March 2, 2015 - 11:23am
Posted by:
T.J. Auclair
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Luke Donald
YouTube
This house was incredibly friendly to an errant Luke Donald tee shot on Monday, sending the ball back to the middle of the fairway at PGA National's 13th hole.

Sometimes things just go your way on the golf course -- even if that "way" at first looks to be "wayward."

Just ask Luke Donald.

RELATED: Honda Classic leaderboard | Honda Classic photos

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At 3-under par for the tournament and at that same mark for the final round of the Honda Classic on Monday, Donald stepped up to the 386-yard 13th hole at PGA National and unleashed a tee shot that was yanked way left. So far left that it hit the roof of a house out of bounds.

The Golf Gods were with Donald, however, as the ball caromed back into the middle of the fairway, leaving him 157 yards to the hole.

Donald got his approach shot on the green and two-putted for a not-so-routine par.

As for Donald's ShotLink stats, that'll count as just another fairway hit.

Check it out:

 

And, in case you were wondering: If your ball happens to bounce of a house and back into play, there's no penalty. However, that's not to say you wouldn't possibly receive a bill from the homeowner to repair a broken window. 

Luke Donald's tee shot hits house, finds fairway
Patrick Reed
USA Today Images
Patrick Reed's birdie at No. 5 moved him into a tie with Ian Poulter at the Honda Open.

How fast can a three-shot deficit (or lead) get wiped out on the PGA Tour? Faster than you can say "birdie, double-bogey."

Ian Poulter was seemingly in cruise control early in Sunday's final round at PGA National, while Patrick Reed -- three shots back -- was struggling just to stay in contention.

But on the par-3 fifth hole, the unthinkable happened for Poulter:

 

 

 

Then Reed followed shortly thereafter with this clutch birdie putt from off the green:

 

 

When Poulter two-putted after taking a drop, suddenly the two were tied.

Three holes earlier, Reed was faced with an awkward shot in a muddy lie, but pulled off a perfect recovery, splitting two palm trees and winding up on the green, a shot that allowed him to salvage par and stay within striking distance of the leader.

 

 

Poulter promptly dumped his tee shot on the sixth hole in the water -- this time with a hook. He had to settle for bogey and trailed Reed by one stroke, giving up four shots over a two-hole span.

However, Reed returned the favor on No. 7 when he missed a short par putt and Poulter drained his birdie putt -- a two-shot swing in the other direction.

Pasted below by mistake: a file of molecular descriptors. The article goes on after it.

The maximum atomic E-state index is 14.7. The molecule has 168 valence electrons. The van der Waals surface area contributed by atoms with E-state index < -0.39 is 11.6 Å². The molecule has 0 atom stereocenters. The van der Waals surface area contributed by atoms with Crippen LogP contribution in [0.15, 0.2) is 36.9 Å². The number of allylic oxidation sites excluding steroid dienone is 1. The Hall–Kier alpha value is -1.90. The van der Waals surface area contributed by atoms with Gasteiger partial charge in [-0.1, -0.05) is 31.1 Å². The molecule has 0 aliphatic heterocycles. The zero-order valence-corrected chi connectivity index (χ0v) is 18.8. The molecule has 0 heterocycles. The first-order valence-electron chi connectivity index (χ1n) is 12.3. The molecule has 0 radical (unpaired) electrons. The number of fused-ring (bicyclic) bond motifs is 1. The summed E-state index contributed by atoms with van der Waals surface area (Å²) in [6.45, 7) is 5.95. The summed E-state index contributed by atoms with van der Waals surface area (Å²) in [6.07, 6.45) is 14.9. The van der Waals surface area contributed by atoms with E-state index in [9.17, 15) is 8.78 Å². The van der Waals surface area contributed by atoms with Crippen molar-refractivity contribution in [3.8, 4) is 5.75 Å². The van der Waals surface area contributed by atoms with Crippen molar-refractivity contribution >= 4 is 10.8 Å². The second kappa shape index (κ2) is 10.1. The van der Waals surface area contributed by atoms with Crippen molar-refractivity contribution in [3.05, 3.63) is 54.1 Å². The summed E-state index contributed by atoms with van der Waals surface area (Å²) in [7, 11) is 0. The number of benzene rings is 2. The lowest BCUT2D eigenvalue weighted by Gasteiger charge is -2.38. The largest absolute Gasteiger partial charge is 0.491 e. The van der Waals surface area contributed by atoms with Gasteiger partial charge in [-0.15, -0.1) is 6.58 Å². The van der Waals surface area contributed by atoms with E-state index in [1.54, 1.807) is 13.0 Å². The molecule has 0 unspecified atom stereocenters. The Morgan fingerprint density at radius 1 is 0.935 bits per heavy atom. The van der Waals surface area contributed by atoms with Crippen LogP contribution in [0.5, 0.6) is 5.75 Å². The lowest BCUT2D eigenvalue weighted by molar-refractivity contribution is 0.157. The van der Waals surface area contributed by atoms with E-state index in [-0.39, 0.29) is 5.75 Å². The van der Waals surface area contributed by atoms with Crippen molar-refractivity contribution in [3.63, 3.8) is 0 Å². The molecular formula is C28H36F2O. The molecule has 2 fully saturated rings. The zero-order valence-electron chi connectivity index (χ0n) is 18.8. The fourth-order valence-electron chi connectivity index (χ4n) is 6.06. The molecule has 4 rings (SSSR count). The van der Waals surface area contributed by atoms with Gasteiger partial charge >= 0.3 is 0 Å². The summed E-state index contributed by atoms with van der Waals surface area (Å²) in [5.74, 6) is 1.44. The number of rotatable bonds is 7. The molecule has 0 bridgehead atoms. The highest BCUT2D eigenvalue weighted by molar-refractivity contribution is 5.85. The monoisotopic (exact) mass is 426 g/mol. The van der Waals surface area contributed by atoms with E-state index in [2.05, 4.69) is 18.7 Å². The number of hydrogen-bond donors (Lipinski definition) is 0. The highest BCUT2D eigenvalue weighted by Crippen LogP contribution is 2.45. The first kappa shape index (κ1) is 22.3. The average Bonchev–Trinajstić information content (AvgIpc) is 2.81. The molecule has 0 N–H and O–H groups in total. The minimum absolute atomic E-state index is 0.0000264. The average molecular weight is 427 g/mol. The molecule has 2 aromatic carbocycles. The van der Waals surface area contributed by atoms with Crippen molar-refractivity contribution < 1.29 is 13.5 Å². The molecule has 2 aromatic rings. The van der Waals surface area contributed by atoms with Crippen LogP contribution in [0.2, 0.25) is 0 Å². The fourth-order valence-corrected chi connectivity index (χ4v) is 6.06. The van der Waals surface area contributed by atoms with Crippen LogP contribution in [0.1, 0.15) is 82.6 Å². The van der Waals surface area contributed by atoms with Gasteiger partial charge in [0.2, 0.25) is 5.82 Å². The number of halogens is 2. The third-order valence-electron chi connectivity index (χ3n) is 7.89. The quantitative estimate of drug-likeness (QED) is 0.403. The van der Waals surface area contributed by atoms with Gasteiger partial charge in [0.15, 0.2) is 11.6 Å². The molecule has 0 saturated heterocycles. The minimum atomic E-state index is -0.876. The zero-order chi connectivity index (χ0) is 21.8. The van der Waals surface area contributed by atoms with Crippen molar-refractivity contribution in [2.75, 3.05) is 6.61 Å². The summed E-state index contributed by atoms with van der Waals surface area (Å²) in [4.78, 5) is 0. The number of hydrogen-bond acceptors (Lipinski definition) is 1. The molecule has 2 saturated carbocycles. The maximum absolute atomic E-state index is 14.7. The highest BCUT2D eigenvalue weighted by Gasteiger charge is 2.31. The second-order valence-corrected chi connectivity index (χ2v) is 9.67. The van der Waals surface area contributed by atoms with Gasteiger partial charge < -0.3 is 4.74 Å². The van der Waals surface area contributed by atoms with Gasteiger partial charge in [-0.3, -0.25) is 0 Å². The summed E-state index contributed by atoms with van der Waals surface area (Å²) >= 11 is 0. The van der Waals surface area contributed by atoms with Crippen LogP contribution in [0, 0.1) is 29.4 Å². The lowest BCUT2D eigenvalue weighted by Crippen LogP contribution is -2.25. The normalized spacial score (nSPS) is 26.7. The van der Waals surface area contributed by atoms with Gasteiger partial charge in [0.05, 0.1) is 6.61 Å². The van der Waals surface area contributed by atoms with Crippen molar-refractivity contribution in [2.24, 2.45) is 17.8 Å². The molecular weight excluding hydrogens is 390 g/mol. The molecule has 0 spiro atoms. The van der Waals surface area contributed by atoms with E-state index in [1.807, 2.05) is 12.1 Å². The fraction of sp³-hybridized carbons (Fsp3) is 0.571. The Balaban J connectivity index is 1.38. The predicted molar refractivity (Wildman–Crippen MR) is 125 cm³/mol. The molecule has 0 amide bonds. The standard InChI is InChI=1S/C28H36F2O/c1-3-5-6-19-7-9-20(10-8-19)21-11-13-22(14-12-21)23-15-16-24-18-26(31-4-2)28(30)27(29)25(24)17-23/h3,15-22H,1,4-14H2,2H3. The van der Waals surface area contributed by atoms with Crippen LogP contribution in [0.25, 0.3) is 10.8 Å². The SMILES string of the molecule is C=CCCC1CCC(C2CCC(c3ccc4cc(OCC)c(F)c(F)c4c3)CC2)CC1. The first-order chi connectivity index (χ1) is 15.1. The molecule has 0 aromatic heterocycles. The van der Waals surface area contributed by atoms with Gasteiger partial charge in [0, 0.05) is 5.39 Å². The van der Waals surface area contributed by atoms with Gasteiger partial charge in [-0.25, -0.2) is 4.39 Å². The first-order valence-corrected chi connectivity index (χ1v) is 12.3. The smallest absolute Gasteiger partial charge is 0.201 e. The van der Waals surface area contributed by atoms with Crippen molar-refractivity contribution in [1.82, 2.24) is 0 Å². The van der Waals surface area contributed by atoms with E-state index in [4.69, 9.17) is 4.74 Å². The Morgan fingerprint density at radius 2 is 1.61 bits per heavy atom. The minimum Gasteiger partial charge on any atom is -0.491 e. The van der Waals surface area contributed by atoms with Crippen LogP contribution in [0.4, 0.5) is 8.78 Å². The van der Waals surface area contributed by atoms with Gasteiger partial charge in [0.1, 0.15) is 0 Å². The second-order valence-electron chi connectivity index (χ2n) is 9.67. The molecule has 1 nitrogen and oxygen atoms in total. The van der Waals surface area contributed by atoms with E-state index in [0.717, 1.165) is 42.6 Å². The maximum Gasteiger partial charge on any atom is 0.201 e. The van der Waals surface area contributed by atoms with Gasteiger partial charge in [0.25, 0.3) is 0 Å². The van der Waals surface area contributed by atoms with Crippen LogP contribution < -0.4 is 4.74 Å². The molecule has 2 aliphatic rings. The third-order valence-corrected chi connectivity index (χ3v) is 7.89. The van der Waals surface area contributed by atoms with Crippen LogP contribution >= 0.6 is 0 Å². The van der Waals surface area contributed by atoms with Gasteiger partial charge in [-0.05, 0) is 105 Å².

And when the horn sounded suspending play because of darkness, Poulter was back on top -- although tied now with Paul Casey -- with Reed one shot back, setting up what should be a whale of a final 11 holes Monday morning at PGA National.

Watch: Reed, Poulter swap lead at Honda
Ian Poulter
PGA Tour via YouTube
Ian Poulter knocked in a long eagle shot a hole after his caddie shooed away a duck.
 
The combination of wind and rain at the Honda Classic today have certainly reduced the chances for eye-popping shots. We’ve seen a couple of nice putts and some decent recovery shots, but nothing as entertaining as Sergio Garcia smashing a fully submerged ball out of a lake and back into the fairway.
 
Given the conditions, Ian Poulter's wedge shot from 166 yards out on the par-4 fourth hole at PGA National really stood out. His shot hit the green bounced a few times and scooted just by the right edge of the  cup – then, for a few extra style points, it backed up, over and in. 
 
 
Perhaps coincidentally, Poulter's caddie had shooed a wayward duck away from his ball in the middle of the fairway on the par-5 third hole. Poulter went on to birdie that hole, then made his eagle and birdied the fourth. So you could argue that a duck cleared the way for Poulter's birdie-eagle-birdie stretch.
 
Or maybe you couldn't argue that. Either way, here's Poulter's eagle:
 
 
 
 
 
 
Ian Poulter sinks a 116-yard wedge shot for eagle at Honda Classic
Peter Sagan
Tinkoff Saxo via YouTube
 
If you follow the Tour de France or some of the world's other elite cycling events, you're probably familiar with Peter Sagan. The 25-year-old from Slovakia has become one of the sport's great sprinters, and owns several race wins and individual stage victories thanks to his speed on the bike.